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Hearts Under Fire Interview

Hearts Under Fire is an up-and-coming band that just released a new EP, “We’ve Come Too Far To Live In The Past.” With Mary O’Regan on bass and lead vocals, Nicky Day and Kat Upton on guitar, and Lexi Clark on drums, the UK-based group plays a great mix of pop-punk and punk rock. Hearts Under Fire took some time to tell me about how they started their band, the other instruments they play, and weird reactions from audiences at their gigs.

Tessa: Why did you all start playing or singing?
Hearts Under Fire: We all started playing music when we were young (around 13), some of us in bands, some of us just at home for fun. It’s just been something we’ve always wanted to do and always had a passion for.

Tessa: What bands and artists inspire you?
HUF: We’re all influenced by such a huge range of artists, everyone from Underoath to Bruce Springsteen to Alkaline Trio to Prince. We listen to such a wide variety of music.

Tessa: How often do you all practice on your own and as a band?
HUF: I’d say on our own we practice all the time. When it’s something you love doing, it doesn’t feel like practice. It’s just doing what you enjoy. As a band we will generally get together once a week, but it varies depending on how many shows we have.

Tessa: How did you start a band together?
HUF: Lexi’s been in the band since it first started, and Mary joined not long after. Nicky joined about 3 years ago when there was space for a new guitarist, and Kat joined  just over a year ago when Steph [our former guitarist] left.

Tessa: Where was your first gig? What was playing that gig like?
HUF: All our first gigs were different. Lexi, Mary & Kat played in a few bands before HUF so they started young. Nicky’s first ever gig was with Hearts Under Fire in Guildford…nerve wracking to say the least!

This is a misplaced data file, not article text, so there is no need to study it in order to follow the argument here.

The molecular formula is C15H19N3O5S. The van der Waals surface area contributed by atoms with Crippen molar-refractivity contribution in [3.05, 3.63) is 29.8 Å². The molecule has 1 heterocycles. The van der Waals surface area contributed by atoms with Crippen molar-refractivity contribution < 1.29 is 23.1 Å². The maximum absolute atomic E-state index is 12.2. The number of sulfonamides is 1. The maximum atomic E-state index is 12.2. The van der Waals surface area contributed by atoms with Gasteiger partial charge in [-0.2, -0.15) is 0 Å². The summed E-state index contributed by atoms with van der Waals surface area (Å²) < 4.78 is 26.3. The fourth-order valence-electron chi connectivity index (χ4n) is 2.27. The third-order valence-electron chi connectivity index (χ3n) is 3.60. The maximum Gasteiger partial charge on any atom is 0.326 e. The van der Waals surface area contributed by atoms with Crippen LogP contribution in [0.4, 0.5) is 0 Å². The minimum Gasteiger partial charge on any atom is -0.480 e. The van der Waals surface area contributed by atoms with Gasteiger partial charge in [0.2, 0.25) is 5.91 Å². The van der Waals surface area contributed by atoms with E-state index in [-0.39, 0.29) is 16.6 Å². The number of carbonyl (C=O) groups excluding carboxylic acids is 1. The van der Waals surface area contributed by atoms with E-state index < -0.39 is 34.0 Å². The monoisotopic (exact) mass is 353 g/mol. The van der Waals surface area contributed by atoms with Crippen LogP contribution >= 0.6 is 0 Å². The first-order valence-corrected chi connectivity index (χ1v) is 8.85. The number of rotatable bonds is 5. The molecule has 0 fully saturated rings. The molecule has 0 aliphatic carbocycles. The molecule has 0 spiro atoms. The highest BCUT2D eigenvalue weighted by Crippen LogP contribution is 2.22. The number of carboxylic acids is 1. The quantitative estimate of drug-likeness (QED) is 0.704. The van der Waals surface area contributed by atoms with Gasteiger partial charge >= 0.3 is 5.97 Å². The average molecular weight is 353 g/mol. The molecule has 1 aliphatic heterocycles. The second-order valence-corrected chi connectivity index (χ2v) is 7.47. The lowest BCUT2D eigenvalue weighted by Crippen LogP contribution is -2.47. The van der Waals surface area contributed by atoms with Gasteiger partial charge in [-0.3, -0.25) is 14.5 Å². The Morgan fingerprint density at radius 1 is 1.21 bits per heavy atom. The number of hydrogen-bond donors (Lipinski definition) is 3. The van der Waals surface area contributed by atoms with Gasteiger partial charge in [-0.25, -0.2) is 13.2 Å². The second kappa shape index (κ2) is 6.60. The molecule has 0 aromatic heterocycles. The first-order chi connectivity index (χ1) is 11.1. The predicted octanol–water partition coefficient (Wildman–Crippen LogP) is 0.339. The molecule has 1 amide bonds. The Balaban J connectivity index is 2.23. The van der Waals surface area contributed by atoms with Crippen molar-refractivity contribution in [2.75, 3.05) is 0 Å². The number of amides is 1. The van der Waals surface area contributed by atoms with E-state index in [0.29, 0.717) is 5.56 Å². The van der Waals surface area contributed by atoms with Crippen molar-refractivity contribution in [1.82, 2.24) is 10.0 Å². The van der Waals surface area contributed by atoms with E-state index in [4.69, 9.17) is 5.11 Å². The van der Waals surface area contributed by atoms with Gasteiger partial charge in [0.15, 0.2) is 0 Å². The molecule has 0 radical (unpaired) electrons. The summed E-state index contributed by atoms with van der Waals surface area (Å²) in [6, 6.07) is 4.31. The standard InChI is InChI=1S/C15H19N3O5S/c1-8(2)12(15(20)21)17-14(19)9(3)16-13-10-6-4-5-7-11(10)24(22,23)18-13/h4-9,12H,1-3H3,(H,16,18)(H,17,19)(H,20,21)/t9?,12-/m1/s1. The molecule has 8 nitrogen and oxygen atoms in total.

Tessa: Do any of you play an instrument besides the one you use in this band?
HUF: Kat plays bass, Mary plays guitar, Nicky & Lexi play the tambourine…

Tessa: It looks like all of your members do backup vocals. Did all of you have experience singing before this band, or is this somebody’s first foray into singing?
HUF: Kat used to front a band called Black Nazarene, so she is a pro singer already. Lexi and Mary both sang backing in previous bands, and for Nicky it’s a first!

Tessa: I asked The Madeline Rust a similar question: why have you chosen not to label yourselves as an “all-female” band?
HUF: We don’t label ourselves “all-female,” as it’s not really important to us. We’re just four people who have come together to write music we love and put it out there, and we just happen to be all girls! We don’t think it’s really an issue to try and sell ourselves as that.

Tessa: Have you ever gotten weird reactions at your gigs as an “all-female” band?
HUF: Definitely. We’ve had people shouting all sorts at us (mainly ‘get your boobs out’), but a lot of people will pre-judge us before even listening to us. It’s always nice to get people come up to us after and say how much they enjoyed it when they didn’t think they would. Ultimately, the people in the crowds giving us abuse for no reason other than the fact we’re girls are the ones sitting at home doing nothing do whilst we’re out there trying to live our dream, so we don’t let it bother us.

Tessa: Okay, this is the last gender-related question, I promise. You’ve already been interviewed by a couple of sites. Do you ever get tired of being asked questions about your “all-female” status? What do you think about people asking questions like these? Do they ever get annoying? (I swear I have an excuse, because this site is centered on female artists. Haha.)